Sidebar number two on network branding. If you want to see a network that knows its brand, check out CBS. It's really easy to know what to pitch there. It's also interesting that on occasion, CBS has tried to venture out of its brand and try something new, and that something new always fails. I do not blame the CBS executives for this. CBS has a very natural brand and demographic. It really works for them, which is why they continue to be such a big success. What MIGHT be interesting in the coming years is seeing if NBC's cable networks start leeching CBS's viewers. We'll see. Anyway, CBS developed a show with Sarah Michelle Gellar this year that clearly wasn't a CBS show, and it went to the CW. GREAT move. Incidentally, I was on a show that didn't fit on CBS and was handed off to UPN. The show SHOULD HAVE WORKED but guess what? No support.
What did TNT do to MOACA? Simple. They never told the audience what the show WAS. They didn't promote it, they didn't find a way to promote it, then they kept dividing up the seasons so the show got no momentum at all, it didn't do well, and it got cancelled. Remember when ABC yanked Lost around and viewers left? As soon as ABC gave Lost 13 episodes a season without a break, viewership came back. Because even though we have DVRs and never really have to know when something's on, there's still STORYTELLING at work. Episodic storytelling. It IS interesting that Falling Skies doesn't fit into the TNT paradigm either, but it's doing well because the network actually fucking PROMOTED it. I was on a terrific show that the network just didn't get at all, and didn't support. But they promoted the shit out of everything else. So I know how this thing goes, and that's how it went with MOACA.
More than that, and this REALLY FUCKING PISSES ME OFF, people in the industry didn't watch it. How do I know this? Because it never got nominated for a fucking thing. The people who vote for the Emmys are just trying to mimic the viewing audience. They want their Eminem Oscar cred. So why would they bother voting for a show that just TOLD GOOD STORIES WITH INTERESTING CHARACTERS? How sexy is THAT? The Emmy voters let this show down BIG-time. But then they let Friday Night Lights down, too, giving it the stupid fucking "final season" Emmy nomination that is, frankly, more insulting than just continuing to ignore it.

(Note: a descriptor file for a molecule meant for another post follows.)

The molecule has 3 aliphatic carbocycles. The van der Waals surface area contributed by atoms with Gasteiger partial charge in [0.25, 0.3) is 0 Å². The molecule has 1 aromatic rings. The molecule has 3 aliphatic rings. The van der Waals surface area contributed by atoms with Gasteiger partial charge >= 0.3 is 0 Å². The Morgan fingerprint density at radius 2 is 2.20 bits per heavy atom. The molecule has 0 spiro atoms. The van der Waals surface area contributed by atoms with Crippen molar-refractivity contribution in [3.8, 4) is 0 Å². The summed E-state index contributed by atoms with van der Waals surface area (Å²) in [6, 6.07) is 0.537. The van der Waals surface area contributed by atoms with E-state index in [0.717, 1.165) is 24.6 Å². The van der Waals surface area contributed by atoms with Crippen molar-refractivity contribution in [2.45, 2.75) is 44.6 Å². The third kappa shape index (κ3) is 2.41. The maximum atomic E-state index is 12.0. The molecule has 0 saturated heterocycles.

Remember when cable used to be a haven? It used to be the place where shows that didn't fit into the broadcast paradigm could thrive. But cable networks are owned by the parent companies of broadcast networks, so even though you think you're watching a rebel pirate cable network, you're really watching NBC with less of a licensing fee. And this means less risk-taking. And when a network like TNT takes a risk on MOACA and it fails, what do you think that does to further risk-taking?
Fucking obliterates it, that's what.
What's really galling about this is that we all GET IT. We had a really good drama idea we wanted to pitch, but we were told that we wouldn't be able to sell it because it was too much like Friday Night Lights. And you know what? THAT'S ABSOLUTELY RIGHT. But think about that for a second -- one of the best dramas IN THE HISTORY OF THE FUCKING MEDIUM, and we can't pitch a show that is a similar kind of drama because Friday Night Lights is a FAILURE.
It's too horrifying to fathom. But when you think about the business end of things, yes. That's true. And NOBODY involved thinks it's right, but you can't change it. You just can't.
Because we all need to survive, and the only way to do that in this environment is to tell ourselves -- repeatedly -- that no matter what we are doing, we are being creative. Because we look at what happens with such a wonderful show like MOACA and we cringe, seeing how a real, honest voice is treated by a network publicity department and the asshat audience who's too stupid or too uncaring to recognize or appreciate quality.
While the network led the audience in this particular case, it just makes me despair that all of us creative types are ever going to tell you OUR STORIES in OUR VOICES. Because you don't care. All you want is shit blowing up, people taking shades off and squinting into the sun, pithy remarks while handcuffing suspects, a chase scene through Vancouver, kids singing Journey songs, and reality TeeVee.
And because all of this still runs on an ancient ratings system that doesn't involve ANYONE who actually gives a shit about storytelling, YOU WILL ALL CONTINUE TO GET YOUR WAY.
But know this -- the second you start complaining about how there's nothing on is one second before I fucking GUT YOU.
There WAS something on. You were just too lame to recognize it.